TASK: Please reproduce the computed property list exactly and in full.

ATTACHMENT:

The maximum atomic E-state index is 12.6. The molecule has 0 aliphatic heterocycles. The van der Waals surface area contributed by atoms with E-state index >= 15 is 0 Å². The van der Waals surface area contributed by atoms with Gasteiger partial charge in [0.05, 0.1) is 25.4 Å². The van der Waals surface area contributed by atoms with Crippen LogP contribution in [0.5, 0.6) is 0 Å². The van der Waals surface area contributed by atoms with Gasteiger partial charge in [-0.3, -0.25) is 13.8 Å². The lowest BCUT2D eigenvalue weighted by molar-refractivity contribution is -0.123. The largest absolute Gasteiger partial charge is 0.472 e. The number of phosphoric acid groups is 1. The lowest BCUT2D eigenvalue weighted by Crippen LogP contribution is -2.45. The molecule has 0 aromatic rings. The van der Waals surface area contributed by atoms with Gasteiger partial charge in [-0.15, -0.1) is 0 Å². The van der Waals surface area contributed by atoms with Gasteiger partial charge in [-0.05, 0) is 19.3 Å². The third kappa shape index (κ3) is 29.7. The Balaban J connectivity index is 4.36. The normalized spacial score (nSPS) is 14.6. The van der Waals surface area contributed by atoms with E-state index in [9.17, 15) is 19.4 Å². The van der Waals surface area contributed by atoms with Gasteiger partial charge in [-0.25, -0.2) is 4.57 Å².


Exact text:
The maximum atomic E-state index is 12.6. The molecule has 0 aliphatic heterocycles. The van der Waals surface area contributed by atoms with E-state index >= 15 is 0 Å². The van der Waals surface area contributed by atoms with Gasteiger partial charge in [0.05, 0.1) is 25.4 Å². The van der Waals surface area contributed by atoms with Crippen LogP contribution in [0.5, 0.6) is 0 Å². The van der Waals surface area contributed by atoms with Gasteiger partial charge in [-0.3, -0.25) is 13.8 Å². The lowest BCUT2D eigenvalue weighted by molar-refractivity contribution is -0.123. The largest absolute Gasteiger partial charge is 0.472 e. The number of phosphoric acid groups is 1. The lowest BCUT2D eigenvalue weighted by Crippen LogP contribution is -2.45. The molecule has 0 aromatic rings. The van der Waals surface area contributed by atoms with Gasteiger partial charge in [-0.15, -0.1) is 0 Å². The van der Waals surface area contributed by atoms with Gasteiger partial charge in [-0.05, 0) is 19.3 Å². The third kappa shape index (κ3) is 29.7. The Balaban J connectivity index is 4.36. The normalized spacial score (nSPS) is 14.6. The van der Waals surface area contributed by atoms with E-state index in [9.17, 15) is 19.4 Å². The van der Waals surface area contributed by atoms with Gasteiger partial charge in [-0.25, -0.2) is 4.57 Å².